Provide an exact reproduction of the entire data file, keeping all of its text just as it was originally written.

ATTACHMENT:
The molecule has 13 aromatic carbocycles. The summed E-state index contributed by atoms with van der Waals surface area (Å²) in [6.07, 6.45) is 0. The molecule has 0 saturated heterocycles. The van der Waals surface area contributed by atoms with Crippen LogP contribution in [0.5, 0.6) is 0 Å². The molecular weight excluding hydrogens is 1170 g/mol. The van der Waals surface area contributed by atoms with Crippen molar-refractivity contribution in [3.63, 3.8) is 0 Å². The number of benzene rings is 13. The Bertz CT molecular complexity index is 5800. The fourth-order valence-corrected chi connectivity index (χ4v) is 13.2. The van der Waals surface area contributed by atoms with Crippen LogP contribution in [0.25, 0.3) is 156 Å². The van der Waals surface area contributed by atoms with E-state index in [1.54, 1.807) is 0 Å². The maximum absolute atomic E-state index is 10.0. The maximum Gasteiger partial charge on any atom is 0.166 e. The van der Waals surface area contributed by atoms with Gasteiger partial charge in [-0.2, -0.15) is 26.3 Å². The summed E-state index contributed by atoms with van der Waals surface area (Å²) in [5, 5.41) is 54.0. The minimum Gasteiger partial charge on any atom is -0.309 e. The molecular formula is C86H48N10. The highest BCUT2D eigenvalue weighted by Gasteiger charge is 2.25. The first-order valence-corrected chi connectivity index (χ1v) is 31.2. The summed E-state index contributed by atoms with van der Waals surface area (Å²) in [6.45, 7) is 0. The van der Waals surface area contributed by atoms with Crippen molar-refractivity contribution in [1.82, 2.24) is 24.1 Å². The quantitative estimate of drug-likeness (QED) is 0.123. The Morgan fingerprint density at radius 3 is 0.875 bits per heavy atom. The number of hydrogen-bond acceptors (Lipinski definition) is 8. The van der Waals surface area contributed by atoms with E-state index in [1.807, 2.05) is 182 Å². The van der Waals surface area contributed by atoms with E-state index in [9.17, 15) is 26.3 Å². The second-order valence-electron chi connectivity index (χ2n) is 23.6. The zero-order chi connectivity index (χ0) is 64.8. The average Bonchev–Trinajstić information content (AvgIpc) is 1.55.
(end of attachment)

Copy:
The molecule has 13 aromatic carbocycles. The summed E-state index contributed by atoms with van der Waals surface area (Å²) in [6.07, 6.45) is 0. The molecule has 0 saturated heterocycles. The van der Waals surface area contributed by atoms with Crippen LogP contribution in [0.5, 0.6) is 0 Å². The molecular weight excluding hydrogens is 1170 g/mol. The van der Waals surface area contributed by atoms with Crippen molar-refractivity contribution in [3.63, 3.8) is 0 Å². The number of benzene rings is 13. The Bertz CT molecular complexity index is 5800. The fourth-order valence-corrected chi connectivity index (χ4v) is 13.2. The van der Waals surface area contributed by atoms with Crippen LogP contribution in [0.25, 0.3) is 156 Å². The van der Waals surface area contributed by atoms with E-state index in [1.54, 1.807) is 0 Å². The maximum absolute atomic E-state index is 10.0. The maximum Gasteiger partial charge on any atom is 0.166 e. The van der Waals surface area contributed by atoms with Gasteiger partial charge in [-0.2, -0.15) is 26.3 Å². The summed E-state index contributed by atoms with van der Waals surface area (Å²) in [5, 5.41) is 54.0. The minimum Gasteiger partial charge on any atom is -0.309 e. The molecular formula is C86H48N10. The highest BCUT2D eigenvalue weighted by Gasteiger charge is 2.25. The first-order valence-corrected chi connectivity index (χ1v) is 31.2. The summed E-state index contributed by atoms with van der Waals surface area (Å²) in [6.45, 7) is 0. The van der Waals surface area contributed by atoms with Crippen molar-refractivity contribution in [1.82, 2.24) is 24.1 Å². The quantitative estimate of drug-likeness (QED) is 0.123. The Morgan fingerprint density at radius 3 is 0.875 bits per heavy atom. The number of hydrogen-bond acceptors (Lipinski definition) is 8. The van der Waals surface area contributed by atoms with E-state index in [1.807, 2.05) is 182 Å². The van der Waals surface area contributed by atoms with E-state index in [9.17, 15) is 26.3 Å². The second-order valence-electron chi connectivity index (χ2n) is 23.6. The zero-order chi connectivity index (χ0) is 64.8. The average Bonchev–Trinajstić information content (AvgIpc) is 1.55.